November 21, 2019
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Spotlight on sexual abuse overwhelms Maine survivors, support agencies

Christopher Cousins | BDN
Christopher Cousins | BDN
Cara Courchesne, director of communications for the Maine Coalition Against Sexual Assault.

BRUNSWICK, Maine — As stories of the latest celebrity or politician accused of sexual assault lend themselves to salacious headlines and fill the 6 p.m. news, some Mainers are actively avoiding the media onslaught, hoping to protect themselves from further harm.

Last year, when one Greater Portland teacher moved in with her boyfriend, she had to ask him to give up the evening news in favor of “Nick at Night” and “Friends” reruns because the news reminded her of when she was molested as a young girl.

Although she was already working with a therapist, the survivor — whom the Bangor Daily News agreed not to name — noticed her anxiety increased throughout the year, and soon physical symptoms prompted medical tests.

Eventually, she said Tuesday, I “put two and two together” and realized it was stress because of “the oversaturation of everything going on, every time you turn around someone else is in the news about sexual misconduct and sexual harassment. Plus, the current political climate is part of it.”

“I’ve never completely dealt with it,” she said of the childhood abuse. “Maybe constantly being inundated by discussions of people being survivors and being attacked [has led to my] heightened emotional state. It’s so overwhelming. No matter what media I turn to, I can’t escape it. I want to escape and just hide, but I can’t because I’m constantly confronted by it.”

Every day, it seems — sometimes, recently, twice and three times a day — another public figure is accused of sexually assaulting or harassing one or more women, sometimes over years.

The allegations, which cascaded into greater public view in October after news reports of more than 80 women accusing Hollywood movie producer Harvey Weinstein of sexual assault or harassment, now include claims against prominent actors, elected officials, media professionals and President Donald Trump.

While some therapists say the support resulting from knowing others have experienced the same thing can remove shame and stigma common with abuse, the stories — particularly the headlines — often trigger those most at risk for post-traumatic stress from their own assault.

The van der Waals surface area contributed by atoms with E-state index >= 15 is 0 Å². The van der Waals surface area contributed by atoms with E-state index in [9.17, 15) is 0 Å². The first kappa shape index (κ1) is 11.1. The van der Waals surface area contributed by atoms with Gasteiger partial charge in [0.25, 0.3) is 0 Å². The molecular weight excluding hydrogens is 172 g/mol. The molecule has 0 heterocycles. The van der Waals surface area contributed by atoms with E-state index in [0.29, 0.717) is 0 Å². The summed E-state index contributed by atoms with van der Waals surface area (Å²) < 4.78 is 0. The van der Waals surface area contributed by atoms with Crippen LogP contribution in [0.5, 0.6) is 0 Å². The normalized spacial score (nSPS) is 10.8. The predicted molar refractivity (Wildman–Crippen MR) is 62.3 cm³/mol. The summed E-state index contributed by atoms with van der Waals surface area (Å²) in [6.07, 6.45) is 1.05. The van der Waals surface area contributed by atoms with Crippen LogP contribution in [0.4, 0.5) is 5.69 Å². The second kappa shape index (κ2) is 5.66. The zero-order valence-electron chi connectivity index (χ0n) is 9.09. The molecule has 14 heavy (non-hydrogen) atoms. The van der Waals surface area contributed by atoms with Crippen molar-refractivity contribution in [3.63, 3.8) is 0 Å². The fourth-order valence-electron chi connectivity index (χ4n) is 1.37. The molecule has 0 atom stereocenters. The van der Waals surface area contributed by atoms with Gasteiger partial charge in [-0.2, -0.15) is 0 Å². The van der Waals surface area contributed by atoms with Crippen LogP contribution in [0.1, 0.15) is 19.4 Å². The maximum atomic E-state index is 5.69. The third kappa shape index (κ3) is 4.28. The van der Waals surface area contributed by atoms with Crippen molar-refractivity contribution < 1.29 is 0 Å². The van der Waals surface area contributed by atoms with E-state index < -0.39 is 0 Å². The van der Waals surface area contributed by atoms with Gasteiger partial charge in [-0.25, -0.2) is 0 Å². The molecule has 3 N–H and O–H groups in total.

“For some people, I think particularly in this moment, it’s giving them more of a reason to come forward,” Cara Courchesne, director of communications for the Maine Coalition Against Sexual Assault, said. “For other people, it’s just retraumatizing.”

And even for those who choose to “come forward,” that can also mean many different things.

“It could be telling a close family member or friend,” Courchesne said. “It could be posting #MeToo on social media. It could be making a report to the police.”

The survivor from Greater Portland said the surge in “#MeToo” announcements has made her consider coming forward, but she’s concerned about some people in her life — in particular, a brother — whom she thinks don’t know about the abuse and might “go off the deep end.”

Courchesne said it’s important to remember that for some, “coming forward” is still not safe.

“If the person who sexually abused them is part of their family, for example,” she said.

For many who call a support agency hotline, “a lot feel like they need to talk through their experiences because this is really triggering for them. It’s everywhere. It wasn’t talked about before, but now it’s everywhere,” she said.

Most who have called since the rash of publicity have reported assaults by relatively unknown people, but Courchesne said, “Interestingly enough, there have been a couple of people who have called to ask advocates how they might go about coming forward, especially if the offender is in the public eye.”

Courchesne said more than one person has called alleging a Maine public figure assaulted them, but she said she did not know who the public figures are.

An advocate would likely suggest they consider why they are sharing information about the assault, how much they are willing to share, and whether their family already knows or would find out with the rest of the world.

They would also suggest the person choose a reputable media source and realize that any reporter would be required to at least attempt to interview the alleged assailant.

But she said the plan for self care offered by the advocates might need to be more intensive.

“They would say, ‘What do you think you need to do to feel as OK as you can over the next few days? It might be not going on social media,’” she said.

And it’s important to remember that despite accusations that victims waited too many years to report an assault or suggestions of a male “ witch hunt,” Courchesne said, “I can guarantee you being a sexual assault survivor is not something that most people want to become famous for.”

“We don’t give survivors a good reason to come forward [in our culture],” she said. “We don’t believe them, we tend to minimize the violence.”

The teacher from Greater Portland also fears that people will tell her to “just get over it.”

“But you don’t get over it,” she said Tuesday. “It has affected all of my relationships for the past 40 years.”

To reach a sexual assault advocate, call the Statewide Sexual Assault Crisis and Support Line at 800-871-7741, TTY 888-458-5599. This free and confidential 24-hour service is accessible from anywhere in Maine. Calls are automatically routed to the closest sexual violence support service provider.

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